Thomas’s solution, though, is different. There is another type of causal series. It is a causal series per se. If the former is sequential, this is hierarchical. Every potency is actualized by a prior act.  This allows Thomas to evade the charge that since philosophy cannot disprove the eternity of the universe, then it does not need God as a cause.  Thomas answers that is true for a per accidens series, not a per se one.  Even if the universe were eternal, the potencies in it would need to be actualized.


Thomas is a dualist, but he is not a Cartesian or Platonist.  Feser explains that “soul” for Aquinas simply means the form of a person. It in-forms the matter. For Plato or Descartes, a soul was literally a ghost in the machine, with all the problems that entails. Thomas does not need that ghost.


Natural law is important for Thomas, but not that important.  He devotes surprisingly little space to it.  What is more important and of higher priority is the Good.  Natural law does not make a lot of sense without a previous orientation to the Good.  Moderns since David Hume have attacked natural law for committing the naturalistic fallacy, of deriving an ought from an is or value from facts. That’s a very sharp criticism, but it only works if nominalism is true and all we have is a mechanistic universe.  Thomas would not have understood the fact-value problem because medieval man did not think in terms of value, but of the Good, and the Good is already inherent in reality.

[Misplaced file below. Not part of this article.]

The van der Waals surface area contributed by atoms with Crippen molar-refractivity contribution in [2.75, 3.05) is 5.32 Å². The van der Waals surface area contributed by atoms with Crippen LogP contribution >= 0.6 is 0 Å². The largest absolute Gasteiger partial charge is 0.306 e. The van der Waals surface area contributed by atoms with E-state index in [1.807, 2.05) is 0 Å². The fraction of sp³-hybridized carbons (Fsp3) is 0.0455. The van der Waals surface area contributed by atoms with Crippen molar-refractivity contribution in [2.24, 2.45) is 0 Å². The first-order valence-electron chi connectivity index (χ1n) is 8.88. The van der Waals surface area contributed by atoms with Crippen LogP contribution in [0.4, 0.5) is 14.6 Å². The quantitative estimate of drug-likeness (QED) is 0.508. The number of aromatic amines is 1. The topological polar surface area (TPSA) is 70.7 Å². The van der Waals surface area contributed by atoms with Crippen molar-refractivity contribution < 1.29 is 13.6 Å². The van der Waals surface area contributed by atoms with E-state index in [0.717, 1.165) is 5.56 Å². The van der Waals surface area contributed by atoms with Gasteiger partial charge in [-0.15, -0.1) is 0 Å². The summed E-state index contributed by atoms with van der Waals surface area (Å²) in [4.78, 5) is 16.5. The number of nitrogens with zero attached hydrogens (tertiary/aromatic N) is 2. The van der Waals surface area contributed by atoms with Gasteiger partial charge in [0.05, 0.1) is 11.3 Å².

This is an excellent treatment of Thomas’s thoughts. One will not misinterpret Thomas with Feser as a guide. It’s not a beginner’s treatment, though.

Locke (Edward Feser)

Image result for edward feser john locke

One of the leading Thomist thinkers today, Edward Feser, gives a fine outline of key Lockean ideas and the tensions within Locke’s own thought.  The book is concise and well-written. We will begin with a survey of medieval scholastic thought, for this is Locke’s foil.


The Form of a thing is the organizational structure of a thing. It is not reducible to the sum of its parts.  For Aristotle it exists “in” the thing or at least gives structure to it. A Substance: it is an independently existing thing.  Its attributes or accidents cannot exist apart from it.